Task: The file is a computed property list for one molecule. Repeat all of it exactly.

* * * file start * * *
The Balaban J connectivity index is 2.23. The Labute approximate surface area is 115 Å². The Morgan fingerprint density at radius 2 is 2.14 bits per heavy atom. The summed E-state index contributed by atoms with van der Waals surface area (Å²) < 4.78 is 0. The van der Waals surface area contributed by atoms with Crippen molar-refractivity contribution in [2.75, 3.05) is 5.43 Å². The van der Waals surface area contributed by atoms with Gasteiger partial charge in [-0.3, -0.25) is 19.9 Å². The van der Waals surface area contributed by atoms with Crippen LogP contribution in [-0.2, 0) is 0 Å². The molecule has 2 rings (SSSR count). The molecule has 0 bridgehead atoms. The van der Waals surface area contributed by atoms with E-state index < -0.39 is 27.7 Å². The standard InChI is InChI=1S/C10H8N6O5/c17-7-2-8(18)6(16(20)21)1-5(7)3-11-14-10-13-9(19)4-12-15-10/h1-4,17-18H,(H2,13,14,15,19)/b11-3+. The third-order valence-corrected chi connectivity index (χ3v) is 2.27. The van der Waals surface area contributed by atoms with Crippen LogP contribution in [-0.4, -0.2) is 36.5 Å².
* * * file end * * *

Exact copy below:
The Balaban J connectivity index is 2.23. The Labute approximate surface area is 115 Å². The Morgan fingerprint density at radius 2 is 2.14 bits per heavy atom. The summed E-state index contributed by atoms with van der Waals surface area (Å²) < 4.78 is 0. The van der Waals surface area contributed by atoms with Crippen molar-refractivity contribution in [2.75, 3.05) is 5.43 Å². The van der Waals surface area contributed by atoms with Gasteiger partial charge in [-0.3, -0.25) is 19.9 Å². The van der Waals surface area contributed by atoms with Crippen LogP contribution in [-0.2, 0) is 0 Å². The molecule has 2 rings (SSSR count). The molecule has 0 bridgehead atoms. The van der Waals surface area contributed by atoms with E-state index < -0.39 is 27.7 Å². The standard InChI is InChI=1S/C10H8N6O5/c17-7-2-8(18)6(16(20)21)1-5(7)3-11-14-10-13-9(19)4-12-15-10/h1-4,17-18H,(H2,13,14,15,19)/b11-3+. The third-order valence-corrected chi connectivity index (χ3v) is 2.27. The van der Waals surface area contributed by atoms with Crippen LogP contribution in [-0.4, -0.2) is 36.5 Å².